As stated earlier, nuclear fission is not a candidate due to resource limitations, outrageous cost, and serious safety concerns.  The world is in great need, then, dire need actually, of a replacement energy source for coal and nuclear.  Together, that is nearly 55 percent of today's energy production.  

Knowing this, it makes sense to turn to the renewables: wind, solar, and ocean current.  It may also be possible to make the ocean-temperature-difference technology (OTEC) work.  If the technologies still need a subsidy to advance so they can stand alone and provide electricity at reasonable rates, then prudence dictates the subsidies be made.   

Advances in grid-scale energy storage have been made, with underwater storage in the shallow oceans an excellent candidate.  Similar systems can be deployed around the deeper Great Lakes in the US.  

Is this hubris?  Will engineers and planners of the year 2100 read this or similar articles, and get a good laugh?  It could happen.   Until some major technology improvement or discovery occurs, though, this is about the best we can do.  We can alter our grids so that power can flow from onshore turbines in windy areas to storage facilities.  We can install large, economic wind turbines offshore and store the power underwater in hollow spheres for later use.  We can maintain the improvements in solar photo-voltaics, primarily efficiency and cost reduction.  A recent announcement showed that 40 percent efficiency has been achieved in PV (2014).   We can install and test slow-speed ocean current turbines, and tap into the incredible amounts of energy in the ocean currents.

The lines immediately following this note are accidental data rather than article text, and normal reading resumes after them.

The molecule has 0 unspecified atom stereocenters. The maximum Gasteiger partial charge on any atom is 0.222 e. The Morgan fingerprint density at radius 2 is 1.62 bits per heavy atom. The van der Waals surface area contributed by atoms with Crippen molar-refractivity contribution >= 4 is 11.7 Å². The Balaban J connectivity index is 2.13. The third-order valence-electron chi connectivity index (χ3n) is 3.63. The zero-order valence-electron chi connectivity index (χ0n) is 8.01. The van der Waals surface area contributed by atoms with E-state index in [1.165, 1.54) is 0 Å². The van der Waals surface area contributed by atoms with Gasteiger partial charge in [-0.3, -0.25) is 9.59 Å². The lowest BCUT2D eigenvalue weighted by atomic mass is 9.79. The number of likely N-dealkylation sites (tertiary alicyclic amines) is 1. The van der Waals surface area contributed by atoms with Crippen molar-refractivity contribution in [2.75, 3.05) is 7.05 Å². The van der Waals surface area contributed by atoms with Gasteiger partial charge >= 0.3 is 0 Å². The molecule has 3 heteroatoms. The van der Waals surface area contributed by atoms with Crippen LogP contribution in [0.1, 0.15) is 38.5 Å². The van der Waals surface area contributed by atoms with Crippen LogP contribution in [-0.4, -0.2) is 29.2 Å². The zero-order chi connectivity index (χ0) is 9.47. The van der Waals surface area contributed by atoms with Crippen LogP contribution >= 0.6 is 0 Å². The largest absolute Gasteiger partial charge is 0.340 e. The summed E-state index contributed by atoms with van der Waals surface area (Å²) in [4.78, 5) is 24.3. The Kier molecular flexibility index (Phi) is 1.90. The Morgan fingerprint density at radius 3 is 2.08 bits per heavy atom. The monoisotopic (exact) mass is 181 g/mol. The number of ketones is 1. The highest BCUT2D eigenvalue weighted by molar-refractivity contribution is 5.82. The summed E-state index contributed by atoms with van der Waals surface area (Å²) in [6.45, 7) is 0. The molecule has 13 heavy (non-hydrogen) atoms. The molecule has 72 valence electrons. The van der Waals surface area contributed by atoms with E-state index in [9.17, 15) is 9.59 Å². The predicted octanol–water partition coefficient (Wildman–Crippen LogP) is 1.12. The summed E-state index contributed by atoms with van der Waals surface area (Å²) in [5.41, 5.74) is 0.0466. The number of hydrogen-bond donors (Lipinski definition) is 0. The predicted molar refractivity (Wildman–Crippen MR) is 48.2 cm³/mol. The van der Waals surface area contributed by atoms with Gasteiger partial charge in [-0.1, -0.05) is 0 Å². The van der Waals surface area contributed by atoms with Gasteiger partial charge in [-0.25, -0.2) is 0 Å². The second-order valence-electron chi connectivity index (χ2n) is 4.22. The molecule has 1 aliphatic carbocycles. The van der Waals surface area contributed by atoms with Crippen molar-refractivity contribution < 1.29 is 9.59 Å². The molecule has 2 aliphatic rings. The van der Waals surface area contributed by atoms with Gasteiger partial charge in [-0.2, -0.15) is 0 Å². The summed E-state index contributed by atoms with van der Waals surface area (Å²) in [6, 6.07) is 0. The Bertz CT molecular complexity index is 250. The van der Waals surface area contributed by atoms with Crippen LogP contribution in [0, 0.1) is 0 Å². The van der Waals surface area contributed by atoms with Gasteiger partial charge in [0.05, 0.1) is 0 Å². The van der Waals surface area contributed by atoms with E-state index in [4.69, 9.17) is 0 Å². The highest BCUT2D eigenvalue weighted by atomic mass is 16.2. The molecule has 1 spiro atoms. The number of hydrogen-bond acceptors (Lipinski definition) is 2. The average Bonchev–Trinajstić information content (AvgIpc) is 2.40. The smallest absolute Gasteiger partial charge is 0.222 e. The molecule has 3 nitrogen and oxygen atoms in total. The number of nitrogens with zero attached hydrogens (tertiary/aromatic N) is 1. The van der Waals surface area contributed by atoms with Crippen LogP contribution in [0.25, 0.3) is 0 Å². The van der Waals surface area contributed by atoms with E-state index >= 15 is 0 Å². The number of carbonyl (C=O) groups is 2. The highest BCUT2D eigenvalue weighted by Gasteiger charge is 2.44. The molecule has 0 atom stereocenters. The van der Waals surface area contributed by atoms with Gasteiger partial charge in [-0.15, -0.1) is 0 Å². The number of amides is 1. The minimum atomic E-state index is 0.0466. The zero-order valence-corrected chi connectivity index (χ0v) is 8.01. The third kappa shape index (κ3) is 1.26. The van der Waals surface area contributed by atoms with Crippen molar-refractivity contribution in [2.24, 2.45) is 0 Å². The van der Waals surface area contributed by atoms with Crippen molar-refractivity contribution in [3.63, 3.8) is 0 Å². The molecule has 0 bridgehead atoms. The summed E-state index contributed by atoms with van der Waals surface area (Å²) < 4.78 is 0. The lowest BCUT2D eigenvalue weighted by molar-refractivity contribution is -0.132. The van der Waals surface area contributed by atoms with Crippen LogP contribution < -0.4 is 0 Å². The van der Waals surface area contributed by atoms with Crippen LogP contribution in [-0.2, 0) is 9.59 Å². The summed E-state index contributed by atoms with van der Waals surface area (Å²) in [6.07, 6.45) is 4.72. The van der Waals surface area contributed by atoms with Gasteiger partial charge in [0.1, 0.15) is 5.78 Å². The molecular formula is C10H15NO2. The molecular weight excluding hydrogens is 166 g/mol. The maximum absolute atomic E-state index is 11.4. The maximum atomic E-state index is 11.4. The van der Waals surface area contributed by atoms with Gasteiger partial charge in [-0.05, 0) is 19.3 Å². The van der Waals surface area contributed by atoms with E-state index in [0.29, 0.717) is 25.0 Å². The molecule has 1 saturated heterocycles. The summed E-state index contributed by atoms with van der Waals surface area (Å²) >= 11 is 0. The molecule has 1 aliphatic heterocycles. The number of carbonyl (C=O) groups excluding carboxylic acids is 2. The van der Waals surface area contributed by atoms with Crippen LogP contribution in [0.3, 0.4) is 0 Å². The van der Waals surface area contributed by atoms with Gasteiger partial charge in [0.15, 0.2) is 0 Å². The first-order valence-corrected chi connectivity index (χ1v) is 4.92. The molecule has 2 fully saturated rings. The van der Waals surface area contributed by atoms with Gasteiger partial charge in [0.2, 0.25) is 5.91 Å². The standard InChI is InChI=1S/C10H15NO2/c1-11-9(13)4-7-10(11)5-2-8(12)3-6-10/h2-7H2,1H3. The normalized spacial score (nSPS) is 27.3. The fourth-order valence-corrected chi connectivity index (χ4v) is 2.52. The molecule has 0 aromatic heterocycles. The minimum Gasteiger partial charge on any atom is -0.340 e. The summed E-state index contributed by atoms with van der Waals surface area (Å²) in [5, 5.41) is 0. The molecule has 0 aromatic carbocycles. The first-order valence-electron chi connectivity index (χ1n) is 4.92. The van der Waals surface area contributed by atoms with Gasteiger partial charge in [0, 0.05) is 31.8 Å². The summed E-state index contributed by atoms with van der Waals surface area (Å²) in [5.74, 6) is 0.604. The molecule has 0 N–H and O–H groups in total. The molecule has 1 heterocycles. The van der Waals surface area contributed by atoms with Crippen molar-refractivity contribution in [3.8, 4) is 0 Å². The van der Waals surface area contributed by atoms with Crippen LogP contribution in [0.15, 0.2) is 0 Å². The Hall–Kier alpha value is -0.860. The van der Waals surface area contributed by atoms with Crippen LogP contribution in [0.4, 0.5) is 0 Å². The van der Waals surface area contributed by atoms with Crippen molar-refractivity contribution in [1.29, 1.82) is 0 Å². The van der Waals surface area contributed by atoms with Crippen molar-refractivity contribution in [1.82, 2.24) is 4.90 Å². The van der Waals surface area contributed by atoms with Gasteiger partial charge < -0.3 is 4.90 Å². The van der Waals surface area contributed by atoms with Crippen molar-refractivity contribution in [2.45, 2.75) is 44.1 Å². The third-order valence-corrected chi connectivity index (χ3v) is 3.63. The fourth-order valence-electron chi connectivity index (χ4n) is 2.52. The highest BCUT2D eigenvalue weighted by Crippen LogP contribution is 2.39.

The problem is made much, much more acute when one considers the effect of population growth, and the increase in energy-per-capita.  A growth rate in electricity consumption of only 2 percent per year will triple electricity demand in only 55 years.  (the STEM majors will run that calculation and verify it as 2.97, close enough to 3.0)   Even more sobering is that number will again triple in another 55 years.  That puts the world needing 9 times the present energy in only 110 years.   That puts Professor Rutledge's 60 to 70 years for coal-exhaustion as an optimistic figure.  We may well run out of coal long before that.  

When various governments decide to continue subsidies for wind, or solar, or fund research into alternative energies, and some decry these as a waste of money, I hope someone points this article to them.   What would the nay-sayers do?  There will be a grim day of reckoning when the coal runs out.   It would be far, far better to have proven, economic means to provide grid-scale electricity at least a decade before the coal-runs-out-day. 

It may be possible, someday, to gasify coal in-situ and collect the gasified product at the surface and do all this economically.  There is research into this.  The practical challenges are, however, enormous.  One must essentially start a fire in the coal-bed, deep underground, with sufficient oxygen to maintain the burning.  The economics of oxygen injection make the entire thing questionable.   Also, a patent from 1980 describes injecting methanol and steam into a coal bed to produce methane.  

Roger E. Sowell, Esq. 
Marina del Rey, California